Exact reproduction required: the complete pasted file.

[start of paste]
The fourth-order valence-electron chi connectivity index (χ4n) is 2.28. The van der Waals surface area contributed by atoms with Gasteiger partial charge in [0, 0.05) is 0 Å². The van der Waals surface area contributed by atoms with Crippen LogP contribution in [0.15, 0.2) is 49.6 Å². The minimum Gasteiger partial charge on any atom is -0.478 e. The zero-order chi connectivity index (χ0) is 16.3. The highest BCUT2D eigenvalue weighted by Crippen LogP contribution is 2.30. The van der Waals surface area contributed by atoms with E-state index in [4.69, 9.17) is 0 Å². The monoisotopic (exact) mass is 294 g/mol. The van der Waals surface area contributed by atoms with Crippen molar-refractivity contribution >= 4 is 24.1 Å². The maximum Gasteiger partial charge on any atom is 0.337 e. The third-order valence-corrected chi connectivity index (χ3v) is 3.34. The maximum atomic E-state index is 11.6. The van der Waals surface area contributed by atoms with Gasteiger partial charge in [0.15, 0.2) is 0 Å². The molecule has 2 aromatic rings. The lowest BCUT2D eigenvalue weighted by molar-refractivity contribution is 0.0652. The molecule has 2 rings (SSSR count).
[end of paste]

The fourth-order valence-electron chi connectivity index (χ4n) is 2.28. The van der Waals surface area contributed by atoms with Gasteiger partial charge in [0, 0.05) is 0 Å². The van der Waals surface area contributed by atoms with Crippen LogP contribution in [0.15, 0.2) is 49.6 Å². The minimum Gasteiger partial charge on any atom is -0.478 e. The zero-order chi connectivity index (χ0) is 16.3. The highest BCUT2D eigenvalue weighted by Crippen LogP contribution is 2.30. The van der Waals surface area contributed by atoms with E-state index in [4.69, 9.17) is 0 Å². The monoisotopic (exact) mass is 294 g/mol. The van der Waals surface area contributed by atoms with Crippen molar-refractivity contribution >= 4 is 24.1 Å². The maximum Gasteiger partial charge on any atom is 0.337 e. The third-order valence-corrected chi connectivity index (χ3v) is 3.34. The maximum atomic E-state index is 11.6. The van der Waals surface area contributed by atoms with Gasteiger partial charge in [0.15, 0.2) is 0 Å². The molecule has 2 aromatic rings. The lowest BCUT2D eigenvalue weighted by molar-refractivity contribution is 0.0652. The molecule has 2 rings (SSSR count).